3239 Helms Avenue The dude who invented the Father's Office burger is no one-trick pony, and all the proof you need is next door at this modern Asian restaurant. Get the spicy chicken pops, uni toast, and black rice with Chinese sausage, and you'll leave pretty damn happy.
3973 Sepulveda Boulevard Gone are the days when you used to have to drive over to West Adams or Inglewood for BBQ -- now Culver City has its own meat temple dedicated to brisket and pork ribs. Lunchtime is for standard sandwich and BBQ combo plates, while they get a bit fancier for dinner with small plates and smoked pork belly.
10700 Washington Boulevard The menu at this fast-food Indian counter is smaller than the original Samosa House just up the street, but it’s got one thing the other location doesn't have: fake (aka soy) chicken tikka masala that’s so good you'll want to use at least two of your three combo choices on it when ordering. This is as close to a delicious-yet-guilt-free meat experience as you’re gonna get.
3829 Main Street Korean BBQ from the dude behind Seoul Sausage? We're in. The lunch specials are fantastic -- like the marinated short rib plate and dolsot bibimbap -- and the uni-topped Korean steamed egg doesn’t hurt either.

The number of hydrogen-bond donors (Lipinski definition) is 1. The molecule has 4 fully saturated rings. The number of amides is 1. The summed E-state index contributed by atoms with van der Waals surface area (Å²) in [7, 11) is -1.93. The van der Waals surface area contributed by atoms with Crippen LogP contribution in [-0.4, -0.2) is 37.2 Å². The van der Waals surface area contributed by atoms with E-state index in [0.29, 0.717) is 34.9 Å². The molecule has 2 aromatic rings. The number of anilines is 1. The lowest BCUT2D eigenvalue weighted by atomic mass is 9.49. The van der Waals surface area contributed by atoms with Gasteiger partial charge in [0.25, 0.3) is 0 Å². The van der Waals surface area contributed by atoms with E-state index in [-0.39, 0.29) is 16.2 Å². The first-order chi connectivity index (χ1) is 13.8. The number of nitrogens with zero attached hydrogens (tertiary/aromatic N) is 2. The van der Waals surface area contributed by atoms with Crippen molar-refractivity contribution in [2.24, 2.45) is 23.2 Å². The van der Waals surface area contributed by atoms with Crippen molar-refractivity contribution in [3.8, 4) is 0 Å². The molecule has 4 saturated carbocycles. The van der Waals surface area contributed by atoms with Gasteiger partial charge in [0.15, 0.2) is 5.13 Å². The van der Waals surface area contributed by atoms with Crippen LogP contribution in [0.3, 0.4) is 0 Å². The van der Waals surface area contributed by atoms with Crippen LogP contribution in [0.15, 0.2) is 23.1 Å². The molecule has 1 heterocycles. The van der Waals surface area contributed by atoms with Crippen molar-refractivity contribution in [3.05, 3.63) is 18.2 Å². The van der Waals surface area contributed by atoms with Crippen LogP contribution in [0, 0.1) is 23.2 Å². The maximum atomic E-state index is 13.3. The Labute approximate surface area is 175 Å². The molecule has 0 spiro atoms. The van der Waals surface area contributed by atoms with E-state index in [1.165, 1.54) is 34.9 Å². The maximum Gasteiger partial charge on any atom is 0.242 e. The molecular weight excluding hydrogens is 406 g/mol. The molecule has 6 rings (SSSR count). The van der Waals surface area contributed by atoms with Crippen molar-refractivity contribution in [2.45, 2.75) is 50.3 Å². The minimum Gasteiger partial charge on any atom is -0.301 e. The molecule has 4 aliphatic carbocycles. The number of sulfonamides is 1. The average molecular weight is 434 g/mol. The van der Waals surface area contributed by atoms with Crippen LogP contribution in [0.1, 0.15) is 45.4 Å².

4017 Sepulveda Boulevard Not to be confused with the thick-cut stuff you get at delis like Langer's, this classic Culver City diner specializes in the piles of shredded pastrami made famous by The Hat (and others). Pick a song on the old-school mini-jukebox, then grab the jus-dipped sandwich in your fist and go to town.
9537 Culver Boulevard The original Compton location of this fried chicken shop closed years ago, but the Culver City location is still going strong with buttermilk biscuits, honey from a spout, and intensely crunchy, heavily battered fried chicken.
11172 Washington Boulevard This mini-chain that started in Torrance specializes in the kind of fatty pork bone ramen that's become super-popular in LA over the past five years. Between the spicy tonkotsu and the premium shoyu, you're not gonna do better than this without driving over to Sawtelle.